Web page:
His father suffered the same fate when he was young, but even over half a century later, he was powerless to provide even slightly better conditions for his son. Life is a complex thing, and it is impossible to find only one person to blame for someone’s difficult fate. However, the environment in which Denis and Nebojsa lived did not provide them with the necessary support.

All these human stories and difficult fates, unfortunately, have a wider and more universal meaning. They can be copied almost in detail to the lives of thousands and thousands of people in similar towns throughout Serbia. All of them tell a sad story about a country that was left without the most valuable thing – hope for a better future, humanity and perspective. That is why it is not surprising that people, especially young people, are fleeing from these places. Most often, having a ticket in one direction, they go far in search of a better life, leaving their nests empty, sad and with no prospect of this natural course changing for the better anytime soon.

Data from the European Statistical Institute show that more than 4,000 people leave Serbia every month, and about 51,000 people leave Serbia every year, mostly young people. This process is one-way, because most of those who leave do not think about returning. The structure of those who leave is also very worrying – these are mostly educated (or at least those who chose education as a projected life path) people who would represent the future in every sense. By this act, Serbia is becoming increasingly old, with fewer and fewer experts in various fields, and a permanently disturbed mechanism of natural reproduction. Behind these sufficiently representative and striking statistical indicators, there are stories about specific people, a sense of hopelessness, forced choices, nostalgia and longing, and above all about the dysfunctionality of the system of a country lost in time and space.


Author’s note: Although this report was published with a significant time gap, this does not change its veracity or relevance in describing the current situation in the mentioned areas throughout Serbia. What’s more, the situation has gone from bad to worse in the last 10 years. This is evidenced by statistical data on migration and brain drain, media reports on failed transitions and tycoons putting the last nail in the coffins of long-dead factories, as well as testimonies of people who still find ways and strength to live here despite the fact that it sometimes borders on impossible. I hope that this time distance will somewhat preserve the integrity of the interlocutors who kindly opened the doors of their homes to me and because of whose generosity and trust I was able to at least begin this very important story about Serbia that is (dying) away. Some of them were still teenagers at the time of making it, at a very sensitive age, and today they are adults whose fates I do not fully know (but I hope that life has led them in the right direction). Paracin is an environment that I am personally very attached to, and this report does not aim to present the city or its residents in a negative context. As part of a larger picture of depopulation and the position of young people in the Balkans, this story tells how the state devours its own children without offering them nearly enough arguments to stay and base their lives where it might be logical and natural.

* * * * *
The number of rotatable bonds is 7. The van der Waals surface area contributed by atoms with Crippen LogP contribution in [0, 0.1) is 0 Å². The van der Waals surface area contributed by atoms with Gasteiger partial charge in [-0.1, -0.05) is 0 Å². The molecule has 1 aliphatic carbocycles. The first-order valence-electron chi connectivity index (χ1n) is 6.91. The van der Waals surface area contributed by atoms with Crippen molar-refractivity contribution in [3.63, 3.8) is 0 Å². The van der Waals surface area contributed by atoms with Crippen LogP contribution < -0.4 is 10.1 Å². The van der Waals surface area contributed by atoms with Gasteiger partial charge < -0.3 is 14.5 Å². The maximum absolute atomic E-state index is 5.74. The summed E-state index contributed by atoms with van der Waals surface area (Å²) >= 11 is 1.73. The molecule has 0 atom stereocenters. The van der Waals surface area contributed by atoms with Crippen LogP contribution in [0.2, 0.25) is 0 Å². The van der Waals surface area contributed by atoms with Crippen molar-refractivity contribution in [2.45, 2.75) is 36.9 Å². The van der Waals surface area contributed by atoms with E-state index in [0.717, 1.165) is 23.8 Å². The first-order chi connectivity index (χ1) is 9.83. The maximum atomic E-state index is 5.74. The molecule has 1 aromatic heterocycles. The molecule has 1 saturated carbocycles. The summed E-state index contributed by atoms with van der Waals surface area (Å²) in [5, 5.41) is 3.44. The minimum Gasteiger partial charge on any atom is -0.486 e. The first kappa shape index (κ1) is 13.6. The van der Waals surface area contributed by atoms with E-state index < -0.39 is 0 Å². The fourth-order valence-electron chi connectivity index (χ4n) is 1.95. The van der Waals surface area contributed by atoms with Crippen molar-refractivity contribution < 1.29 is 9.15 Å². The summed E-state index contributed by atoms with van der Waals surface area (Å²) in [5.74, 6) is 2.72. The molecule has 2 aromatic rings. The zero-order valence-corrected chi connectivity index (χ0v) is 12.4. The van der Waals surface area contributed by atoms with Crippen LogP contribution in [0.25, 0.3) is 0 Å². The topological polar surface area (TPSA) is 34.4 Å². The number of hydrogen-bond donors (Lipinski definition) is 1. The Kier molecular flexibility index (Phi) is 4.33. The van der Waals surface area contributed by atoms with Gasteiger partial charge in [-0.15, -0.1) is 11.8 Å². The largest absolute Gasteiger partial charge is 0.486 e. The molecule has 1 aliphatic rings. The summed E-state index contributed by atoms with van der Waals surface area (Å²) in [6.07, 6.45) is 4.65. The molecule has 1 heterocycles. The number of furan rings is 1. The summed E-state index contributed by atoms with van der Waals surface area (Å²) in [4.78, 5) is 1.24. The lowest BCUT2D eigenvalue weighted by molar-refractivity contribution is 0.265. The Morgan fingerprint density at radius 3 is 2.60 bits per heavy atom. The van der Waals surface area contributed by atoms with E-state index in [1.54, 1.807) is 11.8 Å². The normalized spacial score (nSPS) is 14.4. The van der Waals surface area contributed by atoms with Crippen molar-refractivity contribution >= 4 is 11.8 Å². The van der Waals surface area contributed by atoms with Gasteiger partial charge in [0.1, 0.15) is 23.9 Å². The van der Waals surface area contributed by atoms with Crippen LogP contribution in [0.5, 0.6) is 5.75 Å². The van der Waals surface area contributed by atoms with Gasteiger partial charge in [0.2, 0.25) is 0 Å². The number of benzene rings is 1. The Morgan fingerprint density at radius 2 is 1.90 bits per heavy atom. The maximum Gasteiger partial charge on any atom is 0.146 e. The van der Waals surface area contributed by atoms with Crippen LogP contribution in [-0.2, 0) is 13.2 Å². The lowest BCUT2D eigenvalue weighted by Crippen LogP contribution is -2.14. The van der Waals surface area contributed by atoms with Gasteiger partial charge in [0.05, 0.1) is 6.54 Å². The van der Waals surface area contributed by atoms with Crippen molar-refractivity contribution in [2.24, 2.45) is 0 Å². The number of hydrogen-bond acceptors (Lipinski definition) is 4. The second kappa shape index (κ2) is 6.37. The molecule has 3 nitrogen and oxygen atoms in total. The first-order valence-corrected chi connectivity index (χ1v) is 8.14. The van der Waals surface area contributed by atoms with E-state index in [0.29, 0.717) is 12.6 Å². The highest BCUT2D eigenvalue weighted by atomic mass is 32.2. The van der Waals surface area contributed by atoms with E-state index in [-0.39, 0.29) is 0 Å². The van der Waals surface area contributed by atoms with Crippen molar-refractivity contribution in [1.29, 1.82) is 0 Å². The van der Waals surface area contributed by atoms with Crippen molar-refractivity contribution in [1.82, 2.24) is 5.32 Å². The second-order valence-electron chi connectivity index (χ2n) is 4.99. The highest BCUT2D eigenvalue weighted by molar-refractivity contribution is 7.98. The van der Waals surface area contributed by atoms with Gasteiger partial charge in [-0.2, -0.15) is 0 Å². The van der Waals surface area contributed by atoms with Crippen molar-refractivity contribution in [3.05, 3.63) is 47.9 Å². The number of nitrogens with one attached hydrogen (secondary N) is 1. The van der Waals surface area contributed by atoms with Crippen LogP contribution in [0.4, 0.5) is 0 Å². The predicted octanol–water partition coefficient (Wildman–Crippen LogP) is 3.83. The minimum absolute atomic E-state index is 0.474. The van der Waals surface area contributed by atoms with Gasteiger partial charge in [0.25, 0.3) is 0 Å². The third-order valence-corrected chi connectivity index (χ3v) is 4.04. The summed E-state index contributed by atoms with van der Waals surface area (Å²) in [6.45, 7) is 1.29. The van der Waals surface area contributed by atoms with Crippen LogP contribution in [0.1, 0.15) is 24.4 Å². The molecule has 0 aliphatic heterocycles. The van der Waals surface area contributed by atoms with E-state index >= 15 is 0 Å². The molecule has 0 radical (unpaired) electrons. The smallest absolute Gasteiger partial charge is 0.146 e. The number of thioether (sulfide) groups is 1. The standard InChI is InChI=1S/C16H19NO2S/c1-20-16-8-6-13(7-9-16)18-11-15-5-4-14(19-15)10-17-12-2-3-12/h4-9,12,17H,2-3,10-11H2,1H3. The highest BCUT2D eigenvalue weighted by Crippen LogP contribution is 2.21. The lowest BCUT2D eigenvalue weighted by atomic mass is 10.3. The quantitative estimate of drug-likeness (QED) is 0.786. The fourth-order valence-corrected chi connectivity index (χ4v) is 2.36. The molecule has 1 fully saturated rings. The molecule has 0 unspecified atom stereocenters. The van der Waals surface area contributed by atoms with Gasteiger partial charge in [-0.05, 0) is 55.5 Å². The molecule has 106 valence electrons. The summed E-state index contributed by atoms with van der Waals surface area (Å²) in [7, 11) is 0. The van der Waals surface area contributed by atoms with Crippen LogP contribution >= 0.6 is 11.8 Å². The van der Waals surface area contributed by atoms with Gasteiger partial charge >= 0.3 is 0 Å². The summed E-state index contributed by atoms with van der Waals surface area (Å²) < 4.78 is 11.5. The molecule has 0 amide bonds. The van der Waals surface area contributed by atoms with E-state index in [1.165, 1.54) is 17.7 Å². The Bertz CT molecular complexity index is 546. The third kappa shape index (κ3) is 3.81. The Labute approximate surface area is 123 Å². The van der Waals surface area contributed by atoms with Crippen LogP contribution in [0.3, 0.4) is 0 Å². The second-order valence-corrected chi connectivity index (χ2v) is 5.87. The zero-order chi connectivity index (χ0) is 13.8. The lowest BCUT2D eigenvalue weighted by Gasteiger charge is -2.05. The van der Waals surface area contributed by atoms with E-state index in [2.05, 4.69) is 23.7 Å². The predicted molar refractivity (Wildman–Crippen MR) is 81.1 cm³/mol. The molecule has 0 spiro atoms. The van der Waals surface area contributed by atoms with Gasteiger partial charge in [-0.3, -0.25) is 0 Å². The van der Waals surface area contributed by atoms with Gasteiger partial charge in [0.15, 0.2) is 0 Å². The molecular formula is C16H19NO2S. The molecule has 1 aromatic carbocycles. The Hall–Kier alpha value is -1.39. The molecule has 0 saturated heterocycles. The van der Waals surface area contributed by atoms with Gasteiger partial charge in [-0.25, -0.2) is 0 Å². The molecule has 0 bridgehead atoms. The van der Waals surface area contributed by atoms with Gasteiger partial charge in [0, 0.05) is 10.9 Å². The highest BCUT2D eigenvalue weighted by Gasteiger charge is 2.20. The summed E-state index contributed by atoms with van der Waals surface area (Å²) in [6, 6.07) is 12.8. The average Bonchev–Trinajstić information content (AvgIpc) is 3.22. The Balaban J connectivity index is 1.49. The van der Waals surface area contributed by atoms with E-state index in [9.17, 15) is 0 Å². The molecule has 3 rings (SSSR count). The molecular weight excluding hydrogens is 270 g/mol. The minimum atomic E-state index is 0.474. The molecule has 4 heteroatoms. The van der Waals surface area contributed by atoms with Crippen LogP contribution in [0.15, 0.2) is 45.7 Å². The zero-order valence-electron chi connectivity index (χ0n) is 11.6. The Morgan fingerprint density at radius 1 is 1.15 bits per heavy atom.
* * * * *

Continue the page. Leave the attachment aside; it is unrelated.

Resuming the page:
As always, the narrative is directed against the system (or rather against the lack of it) and not against individuals, in the hope that as part of a wider body of communication the problems that surround us will somehow contribute to finding sustainable solutions in the near future.